The Next Big Thing
Posts about next generation technologies and their effect on business.

Keeping its fans first is important to NASCAR

As we move into the fall here in Dallas, one of the events that comes to my mind is NASCAR at the Texas Motor Speedway. Recently some of us at HP had the chance to engage in a bit of Q&A with Steve Phelps, Senior Vice President and Chief Marketing Officer of NASCAR, to find out how the new style of IT is making a difference.

 

Steve oversees all NASCAR efforts in corporate marketing, brand/consumer marketing, Integrated Marketing Communications (IMC), licensing, automotive group, business development, digital and social media, broadcast, entertainment, NASCAR Productions, information technology, corporate events and human resources. With over 75 million fans, that can be a big job and since NASCAR is so innovative about how they interact with this audience, the conversation is worth sharing.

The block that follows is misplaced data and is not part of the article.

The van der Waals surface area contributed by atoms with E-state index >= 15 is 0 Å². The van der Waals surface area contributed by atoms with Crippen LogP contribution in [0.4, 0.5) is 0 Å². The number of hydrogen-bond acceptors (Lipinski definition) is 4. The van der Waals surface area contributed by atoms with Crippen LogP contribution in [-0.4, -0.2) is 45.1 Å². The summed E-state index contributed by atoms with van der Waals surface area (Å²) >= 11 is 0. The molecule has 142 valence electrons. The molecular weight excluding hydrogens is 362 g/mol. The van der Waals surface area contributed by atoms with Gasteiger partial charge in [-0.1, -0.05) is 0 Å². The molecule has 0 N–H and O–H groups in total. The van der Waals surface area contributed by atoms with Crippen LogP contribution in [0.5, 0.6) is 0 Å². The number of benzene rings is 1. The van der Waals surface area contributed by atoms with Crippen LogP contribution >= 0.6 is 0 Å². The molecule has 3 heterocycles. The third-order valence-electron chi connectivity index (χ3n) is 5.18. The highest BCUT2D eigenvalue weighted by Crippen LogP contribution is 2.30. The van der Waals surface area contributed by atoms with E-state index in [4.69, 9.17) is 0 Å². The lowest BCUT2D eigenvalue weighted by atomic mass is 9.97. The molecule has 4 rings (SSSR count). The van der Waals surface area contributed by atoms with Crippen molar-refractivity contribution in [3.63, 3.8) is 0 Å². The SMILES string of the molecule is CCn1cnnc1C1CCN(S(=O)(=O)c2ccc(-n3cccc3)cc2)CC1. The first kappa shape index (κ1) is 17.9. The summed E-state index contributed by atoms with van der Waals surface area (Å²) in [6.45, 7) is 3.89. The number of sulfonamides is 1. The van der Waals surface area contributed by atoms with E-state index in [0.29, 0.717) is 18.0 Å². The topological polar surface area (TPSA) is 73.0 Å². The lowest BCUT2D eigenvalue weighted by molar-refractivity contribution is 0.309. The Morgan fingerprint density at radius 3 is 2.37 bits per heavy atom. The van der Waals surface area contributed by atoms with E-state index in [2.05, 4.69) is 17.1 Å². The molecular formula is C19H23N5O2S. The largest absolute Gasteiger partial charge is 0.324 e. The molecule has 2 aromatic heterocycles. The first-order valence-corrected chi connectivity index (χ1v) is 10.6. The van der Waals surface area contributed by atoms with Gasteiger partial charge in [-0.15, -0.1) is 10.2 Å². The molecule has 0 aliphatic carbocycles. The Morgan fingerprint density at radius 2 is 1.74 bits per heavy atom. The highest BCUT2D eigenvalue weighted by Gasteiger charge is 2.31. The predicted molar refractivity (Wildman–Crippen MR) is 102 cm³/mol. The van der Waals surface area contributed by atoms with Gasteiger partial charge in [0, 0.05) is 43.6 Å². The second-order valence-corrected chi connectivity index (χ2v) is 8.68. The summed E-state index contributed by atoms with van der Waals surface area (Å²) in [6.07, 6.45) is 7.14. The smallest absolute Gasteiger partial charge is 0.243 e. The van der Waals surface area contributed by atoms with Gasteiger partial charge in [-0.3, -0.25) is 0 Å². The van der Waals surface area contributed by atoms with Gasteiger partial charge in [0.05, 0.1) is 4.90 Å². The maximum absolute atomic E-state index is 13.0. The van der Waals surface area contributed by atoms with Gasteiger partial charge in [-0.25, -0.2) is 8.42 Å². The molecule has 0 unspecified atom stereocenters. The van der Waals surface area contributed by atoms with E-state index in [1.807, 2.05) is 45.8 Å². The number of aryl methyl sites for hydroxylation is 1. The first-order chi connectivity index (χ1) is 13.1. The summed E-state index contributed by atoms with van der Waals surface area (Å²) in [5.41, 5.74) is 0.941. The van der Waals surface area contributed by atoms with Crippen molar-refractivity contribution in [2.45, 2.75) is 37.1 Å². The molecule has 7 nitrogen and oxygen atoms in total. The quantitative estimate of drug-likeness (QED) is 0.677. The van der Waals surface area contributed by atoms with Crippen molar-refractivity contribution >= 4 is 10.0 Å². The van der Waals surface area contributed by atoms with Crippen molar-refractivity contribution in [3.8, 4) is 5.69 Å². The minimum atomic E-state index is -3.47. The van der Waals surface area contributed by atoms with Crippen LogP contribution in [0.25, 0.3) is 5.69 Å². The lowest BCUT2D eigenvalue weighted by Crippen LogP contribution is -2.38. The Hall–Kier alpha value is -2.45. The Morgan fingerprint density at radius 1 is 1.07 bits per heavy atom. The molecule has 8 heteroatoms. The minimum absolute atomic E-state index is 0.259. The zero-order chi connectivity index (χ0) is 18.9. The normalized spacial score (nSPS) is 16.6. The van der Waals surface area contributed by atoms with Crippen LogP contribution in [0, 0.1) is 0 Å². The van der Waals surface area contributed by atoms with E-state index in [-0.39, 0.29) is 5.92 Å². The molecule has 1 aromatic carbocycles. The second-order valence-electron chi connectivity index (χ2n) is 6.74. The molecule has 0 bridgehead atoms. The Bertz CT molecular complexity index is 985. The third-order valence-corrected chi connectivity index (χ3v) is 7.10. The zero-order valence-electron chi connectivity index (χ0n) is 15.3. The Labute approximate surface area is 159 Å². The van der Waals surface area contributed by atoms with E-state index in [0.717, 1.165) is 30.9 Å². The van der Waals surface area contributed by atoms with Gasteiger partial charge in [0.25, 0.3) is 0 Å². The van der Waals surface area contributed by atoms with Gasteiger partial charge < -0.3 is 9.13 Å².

Q. With the influx of Big Data throughout many industries, analysts are predicting that CMOs will become the new CIOs of the future. What role does Information Management and Analytics play in your daily activity?

A. The amount of data generated across both traditional and social media surrounding our sport is staggering. Fans connect with our sport digitally and share their experience with us more than ever before. Due to a shifting media landscape, news coverage of our sport is constant, coming from hundreds of print outlets, television broadcasts, and online publications. Candidly, before partnering with HP to develop the Fan and Media Engagement Center (FMEC) there was no easy way for us to make sense of all the noise. Thanks to HP’s cutting edge technology, the engagement center ingests huge amounts of data related to our sport and allows us to focus a lens on almost any topic that we want. We can now make informed decisions on just about every aspect of our business. We are just beginning to tap into its capabilities, but the value the FMEC has already provided through measurement and analytics can be felt on a daily basis.